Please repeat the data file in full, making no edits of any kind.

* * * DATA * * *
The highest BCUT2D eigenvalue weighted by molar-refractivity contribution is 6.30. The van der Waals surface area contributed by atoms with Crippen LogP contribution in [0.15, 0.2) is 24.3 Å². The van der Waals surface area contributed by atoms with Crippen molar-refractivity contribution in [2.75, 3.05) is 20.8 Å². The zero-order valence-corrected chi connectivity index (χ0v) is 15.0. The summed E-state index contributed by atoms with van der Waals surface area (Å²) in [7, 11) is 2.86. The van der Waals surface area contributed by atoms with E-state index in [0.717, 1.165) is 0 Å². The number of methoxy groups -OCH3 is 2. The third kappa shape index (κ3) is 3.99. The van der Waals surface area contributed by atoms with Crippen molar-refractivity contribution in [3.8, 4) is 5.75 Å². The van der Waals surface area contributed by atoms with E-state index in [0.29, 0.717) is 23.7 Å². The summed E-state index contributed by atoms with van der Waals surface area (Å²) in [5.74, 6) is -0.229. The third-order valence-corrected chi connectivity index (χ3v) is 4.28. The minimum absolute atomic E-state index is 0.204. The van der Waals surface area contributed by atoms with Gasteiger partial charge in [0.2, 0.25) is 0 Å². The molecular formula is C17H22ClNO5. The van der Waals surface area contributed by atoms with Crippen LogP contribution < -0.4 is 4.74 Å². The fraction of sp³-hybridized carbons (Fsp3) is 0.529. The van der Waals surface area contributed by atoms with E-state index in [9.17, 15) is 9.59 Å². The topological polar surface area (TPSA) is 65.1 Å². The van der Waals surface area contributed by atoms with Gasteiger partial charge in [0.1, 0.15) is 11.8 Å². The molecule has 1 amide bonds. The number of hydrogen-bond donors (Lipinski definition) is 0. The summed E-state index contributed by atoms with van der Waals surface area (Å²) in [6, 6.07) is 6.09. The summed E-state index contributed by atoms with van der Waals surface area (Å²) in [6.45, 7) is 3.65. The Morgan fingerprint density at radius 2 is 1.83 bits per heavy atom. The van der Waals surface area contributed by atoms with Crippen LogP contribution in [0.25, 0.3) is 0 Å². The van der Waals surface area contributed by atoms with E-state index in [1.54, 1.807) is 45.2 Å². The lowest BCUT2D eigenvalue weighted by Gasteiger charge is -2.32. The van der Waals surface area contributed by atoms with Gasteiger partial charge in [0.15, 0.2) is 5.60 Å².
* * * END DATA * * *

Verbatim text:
The highest BCUT2D eigenvalue weighted by molar-refractivity contribution is 6.30. The van der Waals surface area contributed by atoms with Crippen LogP contribution in [0.15, 0.2) is 24.3 Å². The van der Waals surface area contributed by atoms with Crippen molar-refractivity contribution in [2.75, 3.05) is 20.8 Å². The zero-order valence-corrected chi connectivity index (χ0v) is 15.0. The summed E-state index contributed by atoms with van der Waals surface area (Å²) in [7, 11) is 2.86. The van der Waals surface area contributed by atoms with E-state index in [0.717, 1.165) is 0 Å². The number of methoxy groups -OCH3 is 2. The third kappa shape index (κ3) is 3.99. The van der Waals surface area contributed by atoms with Crippen molar-refractivity contribution in [3.8, 4) is 5.75 Å². The van der Waals surface area contributed by atoms with E-state index in [0.29, 0.717) is 23.7 Å². The summed E-state index contributed by atoms with van der Waals surface area (Å²) in [5.74, 6) is -0.229. The third-order valence-corrected chi connectivity index (χ3v) is 4.28. The minimum absolute atomic E-state index is 0.204. The van der Waals surface area contributed by atoms with Gasteiger partial charge in [0.2, 0.25) is 0 Å². The molecular formula is C17H22ClNO5. The van der Waals surface area contributed by atoms with Crippen LogP contribution < -0.4 is 4.74 Å². The fraction of sp³-hybridized carbons (Fsp3) is 0.529. The van der Waals surface area contributed by atoms with E-state index in [9.17, 15) is 9.59 Å². The topological polar surface area (TPSA) is 65.1 Å². The van der Waals surface area contributed by atoms with Gasteiger partial charge in [0.1, 0.15) is 11.8 Å². The molecule has 1 amide bonds. The number of hydrogen-bond donors (Lipinski definition) is 0. The summed E-state index contributed by atoms with van der Waals surface area (Å²) in [6, 6.07) is 6.09. The summed E-state index contributed by atoms with van der Waals surface area (Å²) in [6.45, 7) is 3.65. The Morgan fingerprint density at radius 2 is 1.83 bits per heavy atom. The van der Waals surface area contributed by atoms with Crippen LogP contribution in [0.25, 0.3) is 0 Å². The van der Waals surface area contributed by atoms with E-state index in [1.54, 1.807) is 45.2 Å². The lowest BCUT2D eigenvalue weighted by Gasteiger charge is -2.32. The van der Waals surface area contributed by atoms with Gasteiger partial charge in [0.15, 0.2) is 5.60 Å².